Ohana

On my chemo weeks I get a little disparate when it comes to keeping myself entertained. I will admit, I have watched more of the Kardashians than the news, and probably watched the Breakfast Club at least three times in the last six months. Today I watched The Disney movie, Lilo and Stitch.

I forgot about this movie. The main point of the movie was the Hawaiian term for family – “ohana, it means no one gets left behind or forgotten.” During the climax of the movie, Stitch evaluates his new family by saying, “it may be small and broken, but it’s still good.” I feel like this is the motto for the year.

Not that my family is broken, but brokenness is the feeling I get when realizing this entire year was a series of missed opportunities. My family wasn’t able to get down to see my niece when she was born (we were all up in Minnesota for my surgery), the benefit-vs-baptism weekend, even the holidays this past week have turned into a routine that we can’t get straightened out year after year.

But, it’s still been good. I made my parents a snapfish book with all the photos of good things to come out of 2013 – Minnesota road trip, the newest addition to the Abelbeck family, driving to new Mexico to see my sister’s family, my parents 35 anniversary party, getting majority of my family together for Thanksgiving. It led me to do a reflection of all the good things that came out of 2013, regardless of the bad.

When I look at this past week, it feels a little broken. It was definitely not a normal Christmas, but it was still good.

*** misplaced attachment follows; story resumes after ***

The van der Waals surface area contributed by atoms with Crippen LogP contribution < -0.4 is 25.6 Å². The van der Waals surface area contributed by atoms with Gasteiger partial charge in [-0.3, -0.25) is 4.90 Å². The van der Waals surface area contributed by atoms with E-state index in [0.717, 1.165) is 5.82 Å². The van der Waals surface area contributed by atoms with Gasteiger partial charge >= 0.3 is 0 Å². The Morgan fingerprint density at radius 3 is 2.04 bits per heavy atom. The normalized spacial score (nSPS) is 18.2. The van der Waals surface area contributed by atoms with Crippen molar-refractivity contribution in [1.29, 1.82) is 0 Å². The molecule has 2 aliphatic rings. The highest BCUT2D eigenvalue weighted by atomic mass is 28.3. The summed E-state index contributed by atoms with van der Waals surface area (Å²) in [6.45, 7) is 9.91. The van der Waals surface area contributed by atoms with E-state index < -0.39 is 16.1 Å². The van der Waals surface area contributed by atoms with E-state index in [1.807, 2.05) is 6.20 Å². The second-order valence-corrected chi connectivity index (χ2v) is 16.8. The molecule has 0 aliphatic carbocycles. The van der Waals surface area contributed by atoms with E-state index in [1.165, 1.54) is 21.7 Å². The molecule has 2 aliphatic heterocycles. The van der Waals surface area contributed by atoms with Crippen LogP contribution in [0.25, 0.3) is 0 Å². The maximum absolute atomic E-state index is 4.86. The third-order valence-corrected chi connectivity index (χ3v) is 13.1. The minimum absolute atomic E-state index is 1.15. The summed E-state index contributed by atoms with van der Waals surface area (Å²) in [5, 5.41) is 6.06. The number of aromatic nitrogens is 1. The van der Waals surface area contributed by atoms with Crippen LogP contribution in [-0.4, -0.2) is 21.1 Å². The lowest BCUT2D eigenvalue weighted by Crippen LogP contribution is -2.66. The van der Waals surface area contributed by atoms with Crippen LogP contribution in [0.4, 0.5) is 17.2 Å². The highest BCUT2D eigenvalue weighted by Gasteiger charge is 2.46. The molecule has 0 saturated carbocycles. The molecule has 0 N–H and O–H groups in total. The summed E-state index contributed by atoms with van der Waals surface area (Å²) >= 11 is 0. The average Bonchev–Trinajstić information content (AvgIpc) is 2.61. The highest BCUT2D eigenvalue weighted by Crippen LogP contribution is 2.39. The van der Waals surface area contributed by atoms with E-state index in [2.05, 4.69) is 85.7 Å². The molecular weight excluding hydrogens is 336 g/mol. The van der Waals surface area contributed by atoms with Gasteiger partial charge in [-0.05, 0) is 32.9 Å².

I can’t express enough the gratitude for all the friends and family who came to my last chemo treatment. We took over two rooms and made a party in the infusion center. It was a significant gesture to me that friends and family drove in from other cities, took off work, and pulled themselves away from their families during the week of Christmas.

I also am so grateful to have my aunt who attended every Lincoln chemo round with me, even letting herself in to drop off food when I was too tired to pry myself off the couch. Similarly, my mom who attended every Omaha treatment with me, constantly reminded me to go do my blood work, and who may have a week by week chart of all my results.

Although I feel lucky that we did still have a tree trimmed with ornaments and tinsel (that my mom decorated by herself because I napped every time she wanted me to help during my last cycle), we don’t really make a big deal out of gifts. Everything I received under the tree fits into one shoebox. What I’ll remember most about Santa this year is my dad putting a red suit and making visits to all the neighbor kids. It’s still good.

While we didn’t have our dining room full of guests Christmas morning, the usual Christmas breakfast was served to the three of us. As I get older, I appreciate the hard work it takes to host events, even if I still refuse to do it. My mom made a three course dinner by herself, for guests to be determined. The house became a stop for wanderers – friends with no other Christmas day plans, family taking a break from driving, neighbors too overwhelmed with the holiday were invited. I really like my parents have such an open-arms approach, and I enjoy seeing them with their friends, even if it is at a Mexican restaurant on Christmas eve eve.

So, in summary. This year is broken. It hasn’t been terrible, as there are a lot of really good moments and time spent with family that probably wouldn’t have happened. One of my biggest anxieties early this summer was the fear my life would be put on hold. Everyone would be moving forward with their own goals and plans, and I would be left behind.

My ‘Ohana’ pulled through – I always felt supported, surrounded and loved by family and close friends.

I was never left behind or forgotten.

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Author: Clarissa A.

The older I get, the less I know.

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